Slaughter Beach, Dog

Lame-O Records "Rock Residency"

Slaughter Beach, Dog

Three Man Cannon, Eight

Thu, January 25, 2018

Doors: 7:30 pm / Show: 8:30 pm

The Boot & Saddle

Philadelphia, PA

$10.00

This event is 21 and over

Donations to: Philadelphia Education Fund

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Slaughter Beach, Dog
Slaughter Beach, Dog
Few bands can say they were born out of necessity, but Slaughter Beach, Dog can. In 2015, Jake Ewald, in the midst of trying to write songs for his other band Modern Baseball (which has since gone on hiatus), hit a patch of writer’s block. To get himself back in action, Ewald decided to move the focus off of himself, stitching together a loose narrative surrounding a motley cast of characters. Before he knew it, he’d written an entire album, and Slaughter Beach, Dog was no longer an exercise, it was a full-fledged band.

“When I gave myself the specific goal to write these kinds of songs and figure out how to do it, it just broke me open in a way I really needed.” What came pouring out of Ewald was Welcome, a 10-track debut that showed his ability to create a world of his own making, all the while blurring the line between fiction and reality. At times, he’d be singing about people and situations he invented, but the songs were still personal, often informed by experiences deep in his past, excavated for the purpose of expanding his songwriting vocabulary.

Slaughter Beach, Dog’s new album Birdie (October 27 on Lame-O Records) expands upon the framework Ewald built on Welcome and the recent EP Motorcycle .jpg, retaining the hallmarks of Slaughter Beach, Dog while pushing into brave new territories A single listen to Birdie shows how much Ewald has grown as a songwriter, embellishing every detail in his songs without losing his homespun charms.

Where Welcome felt based in rock’s grand tradition, Birdie is at once more expansive and more intimate. Songs ebb and flow in the way of The Weakerthans, still rocking, but in a more scholarly way. “I took [Motorcycle .jpg] as an opportunity to get a little bit weirder than usual,” said Ewald, and it’s clear that the EP was a signpost for where he’d be taking Slaughter Beach, Dog on Birdie. “Gold And Green” sees Ewald skirt the lines between half a dozen genres, creating a song that’s able to mine vintage genres like folk and country in order to make something contemporary. Strumming an acoustic guitar, Ewald spins a narrative flush with details, boasting lyrics that are, depending on your reading, either wildly impressionistic and or plain as day.

Ewald plays into this ambiguity expertly, offering songs that use a lilting bounce to obscure the darkness of the world he’s building. “Fish Fry” is a prime example, utilizing a simple backbeat, a chugging guitar riff, and a ruminative vocal melody, the song allows Ewald to toss out references to his past work for those paying close attention. Much like on Motorcycle .jpg’s “Building The Ark,” Ewald once again finds himself dreaming of a convenience store, inviting fans to dig into his lyrics to unfurl every subplot running beneath his gooey melodies. Similarly, “Acolyte” closes the record but simultaneously opens a door, showing Ewald at his most introspectively ambitious. The song sprawls out, expanding slowly and deliberately, completing Birdie’s arch without providing any definitive answers.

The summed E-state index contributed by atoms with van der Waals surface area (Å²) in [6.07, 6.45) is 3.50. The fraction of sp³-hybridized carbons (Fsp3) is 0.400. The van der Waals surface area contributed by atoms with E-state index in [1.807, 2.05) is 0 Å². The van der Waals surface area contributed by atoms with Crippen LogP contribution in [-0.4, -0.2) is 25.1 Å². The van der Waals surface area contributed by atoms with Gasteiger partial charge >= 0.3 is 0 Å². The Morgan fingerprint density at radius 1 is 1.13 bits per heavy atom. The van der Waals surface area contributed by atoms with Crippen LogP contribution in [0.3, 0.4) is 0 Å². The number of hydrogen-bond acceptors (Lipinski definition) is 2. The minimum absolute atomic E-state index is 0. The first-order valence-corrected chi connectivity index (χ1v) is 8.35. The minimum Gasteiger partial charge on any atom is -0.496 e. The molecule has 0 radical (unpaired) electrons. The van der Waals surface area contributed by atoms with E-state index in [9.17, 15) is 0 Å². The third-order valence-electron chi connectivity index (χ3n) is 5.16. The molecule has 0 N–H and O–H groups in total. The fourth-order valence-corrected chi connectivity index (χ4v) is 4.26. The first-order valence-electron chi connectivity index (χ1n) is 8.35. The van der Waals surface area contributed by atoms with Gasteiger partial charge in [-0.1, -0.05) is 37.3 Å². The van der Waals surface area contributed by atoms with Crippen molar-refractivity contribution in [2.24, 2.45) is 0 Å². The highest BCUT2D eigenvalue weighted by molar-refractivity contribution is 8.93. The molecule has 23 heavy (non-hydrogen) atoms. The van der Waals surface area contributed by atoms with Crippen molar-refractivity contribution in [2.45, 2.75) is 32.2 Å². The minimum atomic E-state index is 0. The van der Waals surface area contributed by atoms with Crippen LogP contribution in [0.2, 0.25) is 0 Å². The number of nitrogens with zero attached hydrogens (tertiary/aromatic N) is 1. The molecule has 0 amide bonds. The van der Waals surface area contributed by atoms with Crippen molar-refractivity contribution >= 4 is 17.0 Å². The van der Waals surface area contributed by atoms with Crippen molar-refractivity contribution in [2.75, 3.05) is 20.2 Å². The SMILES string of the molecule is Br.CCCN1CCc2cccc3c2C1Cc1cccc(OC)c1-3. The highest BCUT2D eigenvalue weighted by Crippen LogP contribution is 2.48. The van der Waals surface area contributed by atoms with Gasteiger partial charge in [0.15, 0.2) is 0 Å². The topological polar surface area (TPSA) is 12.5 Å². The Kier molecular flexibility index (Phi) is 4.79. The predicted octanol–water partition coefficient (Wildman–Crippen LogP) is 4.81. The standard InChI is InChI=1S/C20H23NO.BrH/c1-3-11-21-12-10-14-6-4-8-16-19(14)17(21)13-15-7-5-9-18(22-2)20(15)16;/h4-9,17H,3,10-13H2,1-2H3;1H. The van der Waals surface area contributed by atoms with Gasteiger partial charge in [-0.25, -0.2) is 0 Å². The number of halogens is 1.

Though Slaughter Beach, Dog may have started as a project for Ewald to get past a mental block, it’s grown into something more. Under this moniker Ewald has built a rich, vibrant world, one that invites thoughtful analysis from fans, and continues to expand past its initial intent. Birdie is bountiful in its scope, with songs that pile on layers of instruments and suck you into the world of Slaughter Beach, Dog. And once you’re there, you never want to leave.
Three Man Cannon
Three Man Cannon
Playing together as a band since their teenage years, Three Man Cannon have come a long way since the initial release of their debut LP The Sound. The Fury. in 2010, both sonically and physically, making the trek from Scranton to Philadelphia. The band released a split with fellow Scranton natives Lee Corey Oswald in 2013, the precursor to their final finished LP Pretty Many People. Mixing their old proclivity toward catchy punk-influenced indie rock with a new darker, heavier sound, Pretty Many People creates a new vibe for Three Man Cannon, bringing the K Records era of indie rock into the Philadelphia punk scene.

Through the slow groove and occasional drone, all the band members lend vocals over the course of the record, keeping the melody light and moving, stringing together lines of love and loss and laziness. With words instantly both poetic and relatable, the band's lyrical style perfectly complements the delicate guitar work and constant, echoing groove created by the rhythm section. Taking an already unique sound and giving it some weight, Three Man Cannon have hit their mark with Pretty Many People. It's a record for basement punks and 90s snobs who want to dance while contemplating their own finite existence. A record both unifying and thought provoking, Pretty Many People borrows the best parts of indie and punk rock, making an immediate impression with their second full length record and delivering a unique sound you never knew you needed to hear.
Eight
Mimi, Cat and Pat
Venue Information:
The Boot & Saddle
1131 S. Broad Street
Philadelphia, PA, 19147
http://www.bootandsaddlephilly.com